How well do you handle “waiting on the Lord”? Do you have an “I’m waiting … I’m waiting …” while you drum your fingers on the table attitude? Do you ever find yourself thinking, “I’ve prayed, but nothing seems to be happening!”
Why does God allow us to wait, anyway? Can “waiting on the Lord” be a good thing? Can we learn to trust Him … really trust Him as a result? And if so, how? See today’s reading from Psalm 27.
“I would have lost heart, unless I had believed that I would see the goodness of the LORD in the land of the living” (v. 13).
When are we most tempted to lose heart? It’s often when we’re faced with difficult circumstances or life isn’t going the way we thought it should. Maybe we’re being attacked in some way and God doesn’t seem to be answering our prayers.
David said he would have lost heart if he didn’t believe in the goodness of the Lord, not just in the promise of heaven, but here and now … in the land of the living.
Becoming a Christian doesn’t mean that we don’t encounter problems or have struggles. Jesus said it this way:
“These things I have spoken to you, that in Me you may have peace. In the world you will have tribulation; but be of good cheer, I have overcome the world.”
But we’re sometimes tempted to lose heart, become impatient, or take matters into our own hands, because we have failed to believe in His goodness toward us. We fail to trust that He knows what’s best and will bring it to pass in His perfect timing.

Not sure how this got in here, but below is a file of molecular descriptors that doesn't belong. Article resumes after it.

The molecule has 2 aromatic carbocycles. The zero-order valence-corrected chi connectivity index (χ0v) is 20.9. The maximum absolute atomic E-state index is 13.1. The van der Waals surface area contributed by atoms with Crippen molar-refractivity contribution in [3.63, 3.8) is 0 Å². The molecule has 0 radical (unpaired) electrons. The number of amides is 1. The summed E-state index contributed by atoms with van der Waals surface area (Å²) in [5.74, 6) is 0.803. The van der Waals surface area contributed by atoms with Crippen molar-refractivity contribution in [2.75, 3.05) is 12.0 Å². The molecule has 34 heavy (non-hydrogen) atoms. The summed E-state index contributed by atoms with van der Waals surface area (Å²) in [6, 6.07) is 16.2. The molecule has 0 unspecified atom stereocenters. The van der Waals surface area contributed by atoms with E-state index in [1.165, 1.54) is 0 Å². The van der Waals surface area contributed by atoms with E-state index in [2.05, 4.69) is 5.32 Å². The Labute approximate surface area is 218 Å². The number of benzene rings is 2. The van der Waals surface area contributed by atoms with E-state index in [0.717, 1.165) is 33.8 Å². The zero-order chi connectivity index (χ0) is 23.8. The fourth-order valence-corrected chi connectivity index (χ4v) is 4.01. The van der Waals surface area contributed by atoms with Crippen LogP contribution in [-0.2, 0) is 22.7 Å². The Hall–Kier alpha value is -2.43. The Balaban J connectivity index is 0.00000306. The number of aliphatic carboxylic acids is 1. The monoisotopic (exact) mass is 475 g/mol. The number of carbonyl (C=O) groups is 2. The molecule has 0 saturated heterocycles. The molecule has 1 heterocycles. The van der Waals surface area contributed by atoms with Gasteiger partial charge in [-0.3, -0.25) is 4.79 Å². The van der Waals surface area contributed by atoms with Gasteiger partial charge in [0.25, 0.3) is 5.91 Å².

David had problems. He had enemies. But he believed that God’s faithfulness and goodness would prevail.
We, too, can go through troubles knowing that God will never leave us or forsake us (Heb. 13.5), that he will not give us more than we can handle without sinning (1Cor. 10.13), that He is using them for good (Rom. 8.28), that we are not alone, that others have gone through and are going through similar trials (1 Cor. 10.13), that we can count it all joy knowing that the testing of our faith produces endurance, patience and maturity (Jas. 1.2-4) and as Jesus said, we can be of good cheer knowing that He has overcome them all!
Verse 14 tells us twice to “wait on the Lord.” This is not to be an “I’m waiting … I’m waiting … I’m waiting for You to do something, Lord!” while we drum our fingers on the table! This is a patient waiting and trusting in the Lord and His timing.
But how do we get there? How do we go from knowing these truths to KNOWING these truths? Here are 4 keys to growing in the waiting: Continue reading →